Craftbar – No Wonder it’s Still Around

Sometimes, when you eat at a restaurant you just say to yourself – “oh, no wonder.”

And that’s what I said when I ate at Craftbar .

IMG_20131030_122815_658 This Tom Colicchio restaurant practically screams flatiron with its low-key, upscale atmosphere. It’s large and spacious, with a few tall communal tables and a section that can be partitioned for private parties. It is minimalist but warm, and relaxed enough for a quick lunch but chic enough for a birthday dinner. It’s elegant without being pretentious.

IMG_20131030_123037_279 Breadsticks

A simple, well done dish. Cheesy, crunchy, and just salty enough to make my mouth water for the upcoming meal.  I ate way too many.
IMG_20131030_124421_853 Pig’s head terrine

A totally fabulous terrine. Some terrines can be bouncy, gristly, or way too gamy tasting.

This is none of the above.

It’s soft and mild, with tender bits of sweet pork. It’s topped with pickled chiles that are spicy but not crazy hot, and the pickeld vegetables alongside cut right through the rich meat. It is really mild – even more so than pate – and is spreadable onto the tangy bread. It’s a fantastic rendition of a popular dish.

IMG_20131030_124426_885 Beets with yogurt and pistachios

So well done. freshly roasted beets have a different texture than canned ones – they are tender, but al dente, with a really sweet taste – almost like sugar. These are served room temperature and topped with fragrant dill, crunchy pistachios, and creamy, fatty yogurt. The dill is really the kicker here – it uplifts the hearty dish and gives it a brightness.

IMG_20131030_130757_552 Dorade with pickled eggplant, chervil, white beans, and preserved lemon

Well prepared fish. Nothing earth shattering, but very well done. Flaky, crispy skinned fish atop vinegary, pleasantly salty eggplant. The white beans are al dente and creamy at once, and the topping of chervil provides an unexpected sweet, licorice-y note. The lemon is a nice pop of acid, and the fish is a good sized portion.

So, no wonder. No wonder, Colicchio is considered to be a trendsetter. No wonder he is on Top Chef. No wonder this restaurant has enjoyed such longevity. No wonder.

Because those these items seem old hat now, they were the newest things on the block when Craftbar opened.

And they are still some of the best renditions around.

Craftbar on Urbanspoon

Mad Square Eats – Bring Your Stretchy Pants

After many years of letting this semi-annual event pass me by, I finally dragged myself to Madison Square Eats

And then I had to roll myself home.

This foodie haven consists of various restaurants, carts, and food purveyors who gather near Madison Square Park for a month each season to stuff you with all the goodies your blood pressure can handle. We went on a Tuesday night and it was relatively crowded, so leave the Saturday nights to chumps and go there early in the morning if you must make this trip a weekend one. However, that night, the crowds were manageable. We even managed to score a small table (by watching its dawdling inhabitants like hawks).

And the food. Was. Great!


IMG_20131001_200837_109 First and foremost, we visited this station because, really…how could we not? Roberta’s is known for its pizza, and it really delivers. Thin, supple crust with an earthy, deep char that makes even a  vegetarian pie taste meaty and satisfying.  IMG_20131001_200827_219 I must be the only person on the planet who does not love the Bee sting – the sauce is sensational – really spicy – but the honey is just too prevalent for my tastes. I’m not a fan. The special Supe Lace pizza, above, however, is dynamite. I can’t get over the crust – its’ just masterful. The sauce is bright and so vibrant that it’s practically alive, (in a good way, not a creepy way) and the cheese is both plentiful and tasty, but really…it’s the crust that takes the cake. It’s so delicious that I am literally dreaming of it. No matter how long this line is stand on it.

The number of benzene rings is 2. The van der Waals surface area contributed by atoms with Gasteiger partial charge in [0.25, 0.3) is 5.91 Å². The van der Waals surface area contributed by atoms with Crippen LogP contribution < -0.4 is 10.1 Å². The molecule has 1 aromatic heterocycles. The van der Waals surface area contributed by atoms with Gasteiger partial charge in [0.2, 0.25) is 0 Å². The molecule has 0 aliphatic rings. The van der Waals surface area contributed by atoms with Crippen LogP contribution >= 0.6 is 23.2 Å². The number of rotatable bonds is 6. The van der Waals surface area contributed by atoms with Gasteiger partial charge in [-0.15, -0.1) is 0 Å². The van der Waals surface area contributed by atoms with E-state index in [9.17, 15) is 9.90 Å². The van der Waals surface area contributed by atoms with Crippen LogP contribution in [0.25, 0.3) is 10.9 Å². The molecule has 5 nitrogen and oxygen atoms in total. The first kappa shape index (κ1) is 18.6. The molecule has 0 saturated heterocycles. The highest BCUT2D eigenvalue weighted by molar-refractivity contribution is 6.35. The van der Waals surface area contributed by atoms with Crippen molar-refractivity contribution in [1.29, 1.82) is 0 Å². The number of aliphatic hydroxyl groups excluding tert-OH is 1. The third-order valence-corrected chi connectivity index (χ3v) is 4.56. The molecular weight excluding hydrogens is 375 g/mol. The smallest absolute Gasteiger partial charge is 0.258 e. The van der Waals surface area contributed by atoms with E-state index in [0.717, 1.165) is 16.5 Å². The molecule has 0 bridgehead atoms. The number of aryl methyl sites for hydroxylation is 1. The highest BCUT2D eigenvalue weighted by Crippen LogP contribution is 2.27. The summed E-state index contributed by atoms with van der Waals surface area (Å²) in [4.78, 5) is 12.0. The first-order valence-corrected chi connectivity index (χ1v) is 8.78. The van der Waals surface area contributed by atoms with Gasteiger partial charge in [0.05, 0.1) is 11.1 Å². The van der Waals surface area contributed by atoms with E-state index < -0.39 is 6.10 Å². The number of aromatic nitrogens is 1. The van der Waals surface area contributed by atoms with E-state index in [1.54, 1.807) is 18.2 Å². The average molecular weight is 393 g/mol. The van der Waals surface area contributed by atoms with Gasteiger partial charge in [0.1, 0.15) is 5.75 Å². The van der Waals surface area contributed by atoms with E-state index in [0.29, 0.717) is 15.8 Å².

And get two pies at least.

I mean, we’re not fooling around here.


Delaney BBQ taco stand.

So delicious that I ACTUALLY almost cried. That freakin awesome.

IMG_20131001_194820_056 Their brisket is just so good. Tender, juicy, and really well seasoned – salt and pepper in every bite. It has a satisfying steak-like chew and it’s expertly  hand chopped. But the best part here are the accouterments. The soft, pliant tortilla, the acidic onions, the sharp cheese melting int he warmth and that chile sauce.

Be still, my heart.

That. Chile. SAUCE. Seriously wonderful. It isn’t hot at all, just heartily spiced with roasted chiles, cumin, and garlic. It reminds me of Taco Bell in the best way possible (is there a bad way to remind one of Tco Bell?)

I wolfed it down.

Trust me, you will, too.


Vinh Dog at AsiaDog

IMG_20131001_194154_190 This banh mi style dog is da BOMB mi.

Yes, I went there. It’s my blog, so I can do stuff like that.

Anyway, AsiaDog is really great! The hot dogs are juicy and not too salty, with an audible “snap” as you bite into them. The buns are well buttered ant toasted, adding to the taste and texture of the dish instead of just being a supporting player. At first, the cold, crisp vegetables are a little odd, temperature wise, next to the dog, but by the third bite, you will be hooked. They could have a heavier hadn with the pate but a little squirt of sriracha and mustard helps bring the umami flavor home. I would totally go back to Asia Dog and highly recommend it!They were also extremely fast in delivering your food.